Success in microbiome testing requires expert support and realistic expectations

By Olivia Brown

- Last updated on GMT

Getty Images / peakSTOCK
Getty Images / peakSTOCK

Related tags microbiome Gut health gut

The costly nature of microbiome testing to provide personalised recommendations means brands should ensure added value with effective translation and follow-up services to support users to reach health goals.

Companies should also promote retesting to enable consumers to see real outcomes of interventions to build brand credibility, according to expert panellists speaking during NutraIngredients’ Probiota event last week (7-9th​ February).

Microbiome testing challenges

Afif Ghannoum, co-founder and CEO of microbiome R&D company Biohm, stressed the significant challenges with widespread microbiome testing.

“It’s not a cheap thing,” Ghannoum pointed out. “Consumers are used to pregnancy tests that cost three dollars and are instant. And even with the targeted recommendations following a microbiome test, they’re not as targeted as something like a pregnancy test.

He said that combining microbiome testing with tailored products helps with continued customer engagement, which can lead to retesting by consumers to track progress.

He urged brands to provide a nutritionist to deliver follow-up advice to enable consumers to feel continuously supported, thereby adding value.

Cecilia Shiroma Kian, global product manager for flavour manufacturer Givaudan, noted that consumers often prefer to take their test results to their own healthcare professional to infer the results.

“But the majority of GPs are not capable of doing this,” she stressed.

Price pointed out that this challenge could be overcome with the implementation of technology and AI support services, enabling the customer to gain further insights.

Dr Nathan Price, chief scientific officer at Thorne HealthTech, said the brand’s microbiome testing kit, using a wipe, was very popular thanks to its ease of use.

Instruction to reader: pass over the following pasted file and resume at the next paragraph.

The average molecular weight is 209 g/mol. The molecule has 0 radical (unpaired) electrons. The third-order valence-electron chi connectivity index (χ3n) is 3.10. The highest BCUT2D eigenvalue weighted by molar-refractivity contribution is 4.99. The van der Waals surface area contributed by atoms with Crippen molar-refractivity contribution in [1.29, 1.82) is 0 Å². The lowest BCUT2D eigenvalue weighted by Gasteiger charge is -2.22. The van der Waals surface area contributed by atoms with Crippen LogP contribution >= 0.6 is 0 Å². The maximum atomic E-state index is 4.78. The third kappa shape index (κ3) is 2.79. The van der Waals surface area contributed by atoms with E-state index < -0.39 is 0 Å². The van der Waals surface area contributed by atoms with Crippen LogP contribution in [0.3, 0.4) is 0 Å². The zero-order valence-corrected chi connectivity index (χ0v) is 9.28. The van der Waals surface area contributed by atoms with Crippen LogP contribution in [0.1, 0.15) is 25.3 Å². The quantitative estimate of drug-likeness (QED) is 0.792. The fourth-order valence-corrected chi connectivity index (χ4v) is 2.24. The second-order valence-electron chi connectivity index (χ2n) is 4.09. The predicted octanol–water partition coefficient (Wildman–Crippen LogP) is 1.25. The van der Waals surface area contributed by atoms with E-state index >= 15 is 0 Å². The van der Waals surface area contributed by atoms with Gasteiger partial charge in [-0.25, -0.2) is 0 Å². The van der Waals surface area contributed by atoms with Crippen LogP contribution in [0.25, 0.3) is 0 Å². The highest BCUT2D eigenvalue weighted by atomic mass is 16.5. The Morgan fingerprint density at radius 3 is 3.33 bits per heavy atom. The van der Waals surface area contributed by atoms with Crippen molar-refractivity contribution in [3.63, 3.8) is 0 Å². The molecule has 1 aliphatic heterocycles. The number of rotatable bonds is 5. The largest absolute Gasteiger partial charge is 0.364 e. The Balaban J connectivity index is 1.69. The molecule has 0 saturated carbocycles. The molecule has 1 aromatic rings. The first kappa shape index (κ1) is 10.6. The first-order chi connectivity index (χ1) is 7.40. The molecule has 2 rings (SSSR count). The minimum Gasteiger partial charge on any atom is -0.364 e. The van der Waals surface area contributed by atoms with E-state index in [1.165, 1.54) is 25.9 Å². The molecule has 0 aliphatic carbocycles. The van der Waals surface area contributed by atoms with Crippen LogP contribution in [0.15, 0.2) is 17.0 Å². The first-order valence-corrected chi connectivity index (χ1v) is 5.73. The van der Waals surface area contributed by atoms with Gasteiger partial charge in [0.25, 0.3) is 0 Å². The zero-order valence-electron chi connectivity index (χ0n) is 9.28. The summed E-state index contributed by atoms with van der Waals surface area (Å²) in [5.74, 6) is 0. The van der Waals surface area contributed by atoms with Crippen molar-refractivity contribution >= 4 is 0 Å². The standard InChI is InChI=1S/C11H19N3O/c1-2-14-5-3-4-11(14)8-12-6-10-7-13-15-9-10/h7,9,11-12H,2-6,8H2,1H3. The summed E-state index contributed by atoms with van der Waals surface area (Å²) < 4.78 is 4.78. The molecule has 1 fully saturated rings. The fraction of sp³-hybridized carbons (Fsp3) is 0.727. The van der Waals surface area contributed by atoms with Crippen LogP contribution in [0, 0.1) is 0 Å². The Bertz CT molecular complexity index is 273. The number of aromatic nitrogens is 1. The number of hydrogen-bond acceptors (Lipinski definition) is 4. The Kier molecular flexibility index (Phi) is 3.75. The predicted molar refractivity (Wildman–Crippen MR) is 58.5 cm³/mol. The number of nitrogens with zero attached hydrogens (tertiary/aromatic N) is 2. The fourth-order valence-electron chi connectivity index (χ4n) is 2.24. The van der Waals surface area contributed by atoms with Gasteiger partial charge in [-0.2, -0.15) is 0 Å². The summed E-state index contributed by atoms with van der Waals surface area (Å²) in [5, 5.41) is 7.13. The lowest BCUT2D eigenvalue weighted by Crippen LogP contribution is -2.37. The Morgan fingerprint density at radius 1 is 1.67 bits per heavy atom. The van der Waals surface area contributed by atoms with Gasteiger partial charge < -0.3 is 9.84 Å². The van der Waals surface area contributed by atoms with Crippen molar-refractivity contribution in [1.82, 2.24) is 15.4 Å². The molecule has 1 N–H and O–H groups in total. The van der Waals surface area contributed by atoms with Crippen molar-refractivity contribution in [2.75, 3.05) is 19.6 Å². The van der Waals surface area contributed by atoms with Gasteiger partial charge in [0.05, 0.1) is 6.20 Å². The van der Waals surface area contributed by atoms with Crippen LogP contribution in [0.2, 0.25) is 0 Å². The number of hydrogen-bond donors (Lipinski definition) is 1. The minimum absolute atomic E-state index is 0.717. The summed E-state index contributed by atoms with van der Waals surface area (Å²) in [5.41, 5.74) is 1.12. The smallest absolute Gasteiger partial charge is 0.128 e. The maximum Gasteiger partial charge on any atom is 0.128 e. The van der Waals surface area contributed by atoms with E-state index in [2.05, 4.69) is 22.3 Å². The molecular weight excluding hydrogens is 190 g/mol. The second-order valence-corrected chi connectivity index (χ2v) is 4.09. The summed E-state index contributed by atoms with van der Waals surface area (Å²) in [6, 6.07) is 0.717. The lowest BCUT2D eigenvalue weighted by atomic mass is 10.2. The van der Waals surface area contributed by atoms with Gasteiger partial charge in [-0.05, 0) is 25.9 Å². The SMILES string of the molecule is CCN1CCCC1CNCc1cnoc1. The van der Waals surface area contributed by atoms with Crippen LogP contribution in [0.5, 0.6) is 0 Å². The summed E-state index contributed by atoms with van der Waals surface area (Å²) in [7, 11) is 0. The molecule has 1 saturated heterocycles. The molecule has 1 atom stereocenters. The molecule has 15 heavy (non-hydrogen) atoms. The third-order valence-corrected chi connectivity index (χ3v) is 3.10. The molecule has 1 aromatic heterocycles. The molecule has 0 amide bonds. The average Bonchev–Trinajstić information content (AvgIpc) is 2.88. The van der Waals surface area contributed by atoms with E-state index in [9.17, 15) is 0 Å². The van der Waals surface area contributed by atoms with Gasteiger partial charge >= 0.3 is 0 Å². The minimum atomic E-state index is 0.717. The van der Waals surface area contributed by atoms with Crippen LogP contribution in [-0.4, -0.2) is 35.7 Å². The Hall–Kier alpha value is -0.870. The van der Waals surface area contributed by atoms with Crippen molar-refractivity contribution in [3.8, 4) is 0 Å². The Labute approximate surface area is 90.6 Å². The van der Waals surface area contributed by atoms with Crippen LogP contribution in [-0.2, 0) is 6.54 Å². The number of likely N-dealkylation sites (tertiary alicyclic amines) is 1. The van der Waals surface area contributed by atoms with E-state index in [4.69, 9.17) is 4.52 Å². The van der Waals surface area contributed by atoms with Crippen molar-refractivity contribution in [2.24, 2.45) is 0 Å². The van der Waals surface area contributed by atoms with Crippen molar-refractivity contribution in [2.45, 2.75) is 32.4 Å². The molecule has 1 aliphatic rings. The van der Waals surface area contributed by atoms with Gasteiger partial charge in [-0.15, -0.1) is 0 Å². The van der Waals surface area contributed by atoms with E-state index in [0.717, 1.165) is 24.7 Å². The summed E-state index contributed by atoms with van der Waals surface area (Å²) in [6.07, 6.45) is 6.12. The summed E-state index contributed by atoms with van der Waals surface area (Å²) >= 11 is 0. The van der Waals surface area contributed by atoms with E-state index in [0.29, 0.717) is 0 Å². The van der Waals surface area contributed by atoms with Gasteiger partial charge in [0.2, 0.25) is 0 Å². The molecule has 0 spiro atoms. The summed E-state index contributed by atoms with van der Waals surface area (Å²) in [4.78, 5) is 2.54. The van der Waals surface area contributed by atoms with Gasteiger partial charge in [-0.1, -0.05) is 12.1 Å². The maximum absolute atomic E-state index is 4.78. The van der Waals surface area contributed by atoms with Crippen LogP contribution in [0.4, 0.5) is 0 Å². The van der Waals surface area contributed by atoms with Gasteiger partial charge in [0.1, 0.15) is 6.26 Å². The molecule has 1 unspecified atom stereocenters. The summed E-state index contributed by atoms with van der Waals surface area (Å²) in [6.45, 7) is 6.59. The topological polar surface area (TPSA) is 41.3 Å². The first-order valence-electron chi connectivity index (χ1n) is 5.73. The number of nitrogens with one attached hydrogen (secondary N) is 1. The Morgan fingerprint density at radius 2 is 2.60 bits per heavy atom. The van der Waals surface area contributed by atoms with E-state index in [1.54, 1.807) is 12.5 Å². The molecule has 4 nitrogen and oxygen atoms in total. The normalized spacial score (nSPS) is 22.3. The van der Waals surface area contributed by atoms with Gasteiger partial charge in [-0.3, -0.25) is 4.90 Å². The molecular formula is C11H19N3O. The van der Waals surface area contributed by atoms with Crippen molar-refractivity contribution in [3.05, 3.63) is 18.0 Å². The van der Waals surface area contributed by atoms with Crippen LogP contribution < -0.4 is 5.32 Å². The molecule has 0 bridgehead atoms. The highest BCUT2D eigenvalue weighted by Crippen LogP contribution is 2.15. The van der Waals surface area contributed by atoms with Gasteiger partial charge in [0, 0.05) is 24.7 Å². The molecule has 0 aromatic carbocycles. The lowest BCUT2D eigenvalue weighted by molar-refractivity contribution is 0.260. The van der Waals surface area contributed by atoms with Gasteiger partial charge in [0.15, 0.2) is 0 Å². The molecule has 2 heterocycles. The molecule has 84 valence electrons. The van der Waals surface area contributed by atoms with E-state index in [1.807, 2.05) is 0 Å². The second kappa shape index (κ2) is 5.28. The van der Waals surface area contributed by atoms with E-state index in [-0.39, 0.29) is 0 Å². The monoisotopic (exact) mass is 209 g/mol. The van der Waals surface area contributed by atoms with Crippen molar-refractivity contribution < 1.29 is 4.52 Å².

Regarding the importance of retesting, he said: “We do have a segment of people that are hardcore about monitoring the effects of interventions and are wanting more science. And they will be retesting probably every six months to a year. But for the mass market, there are definitely consumers coming in as more as a one off.

“Our tests always come with recommendations following the results. People want a solution. I do love the notion of a retest, as it's beneficial on both sides - It builds credibility with our customers and says ‘we’re going to help you’, and the customers can retest to see if it did actually help.”

He added that retesting is also very beneficial to build the company’s dataset.

Targeted communication and altering expectations

Kian explained the company conducted segmentation research which revealed three key consumer attitudes towards health which brands should target.

“One group are the reactors, who are the busy people wanting to have good health but don’t have time to do the research and are conscious of their budget,” Kian said. “The proactive types are those who are wearing devices, measuring their microbiome and up to date with the latest scientific developments and new products. In the middle we have the harmonisers who have more of a holistic approach to health.”

“So you need to be conscious of who is actually your target and start developing targeted communications. Because otherwise you will be having perhaps a 100% success rate but for only 20% of the market,” she emphasised.

Price argued brands should also focus on promoting realistic expectations.

“The problem is the lens that you are viewing testing through,” he noted. “If you’re viewing it as a complete solution to sorting your health out, it really needs to be seen more as nutritional recommendations provided by a nutritionist that can help you get closer to your health goals.”

He added that, in general, consumers aren’t interested in the specific bacterial strains present in their microbiome, but rather what they can do to improve their health.

“But a lot of this comes down to if we can show that the interventions work, and if they can see this health improvement in the short term.

“If they get a report with tonnes of data that doesn’t impact health, they aren’t getting what they really cared about.

“But if you can take the information and make it useful and solve the problem, then they will be committed,” he explained.

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